Ag Meteorologist Explains Wild, Mild Winter

The 2012 winter has been very unusual. Ag Meteorologist Bryce Anderson explains some of the reasons for the mild winter…

“The arctic oscillation feature, it’s a pressure comparison between say, the Azores Islands area just off the coast of Africa and extreme southern Europe, comparison between that part of the world and then the barometer reading in Iceland; that relationship has been the complete opposite this winter of what we’ve seen in the past couple of winters.”
 

Anderson says the southern part of the North Atlantic area has experienced a higher barometer reading than normal, which has led to a more progressive jet stream track across the far northern areas…

“The polar jet has not been pushed south into a track that takes it across the north and central states, like we’ve seen the past couple of years. and that’s made a big, big difference, it’s kept basically the upper Midwest high and dry, it’s allowed for milder temperatures and we’ve felt that, but it’s also meant that the round of precipitation has not been near as heavy as we saw the last couple of winters.”
 

It’s been hard to find a so-called normal winter across the country – Anderson says – except for parts of New England and Northeastern Colorado. He says everywhere else has experienced strange behavior regarding the atmosphere…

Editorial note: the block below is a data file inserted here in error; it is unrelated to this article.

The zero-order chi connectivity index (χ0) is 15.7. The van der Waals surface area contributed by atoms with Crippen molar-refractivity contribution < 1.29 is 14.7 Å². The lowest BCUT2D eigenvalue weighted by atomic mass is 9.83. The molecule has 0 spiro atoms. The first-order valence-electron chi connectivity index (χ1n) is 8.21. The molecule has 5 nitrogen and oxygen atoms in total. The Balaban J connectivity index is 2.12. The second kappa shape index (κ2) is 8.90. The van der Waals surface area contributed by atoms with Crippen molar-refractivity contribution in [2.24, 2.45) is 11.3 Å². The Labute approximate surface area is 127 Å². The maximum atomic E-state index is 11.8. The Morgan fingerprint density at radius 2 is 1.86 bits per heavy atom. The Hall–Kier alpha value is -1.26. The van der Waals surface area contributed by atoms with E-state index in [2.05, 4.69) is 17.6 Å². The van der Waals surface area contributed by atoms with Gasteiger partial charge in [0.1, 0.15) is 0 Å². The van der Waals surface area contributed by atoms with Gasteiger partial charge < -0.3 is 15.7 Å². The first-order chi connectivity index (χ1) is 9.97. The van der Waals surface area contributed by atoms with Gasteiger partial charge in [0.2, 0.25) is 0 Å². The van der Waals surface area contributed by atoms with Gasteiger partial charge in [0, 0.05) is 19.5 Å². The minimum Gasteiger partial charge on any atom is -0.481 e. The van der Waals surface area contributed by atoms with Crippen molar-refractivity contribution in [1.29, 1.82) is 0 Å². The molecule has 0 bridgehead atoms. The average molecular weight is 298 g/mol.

“The majority of the US has had above normal temperatures, the fourth warmest January ever, on record, and the warmest we’ve had since 2006.”
 

Even with late winter moisture – Anderson doesn’t think it will be adequate to recharge soil moisture. The jet stream track probably won’t have much change – he says – which is why he thinks everything will depend on spring rains…

“On the one hand that’s going to be favorable, in terms of field work, because I think field work will get off to a good start and that kind of thing, on the other hand it is going to make the situation very dependant on rainfall that doesn’t take a long time to show. And I think we will be going into the 2012 crop season with a deficit of oil moisture.”

At this point – Anderson doesn’t see the main driver behind the dry, mild winter changing anytime soon.
 


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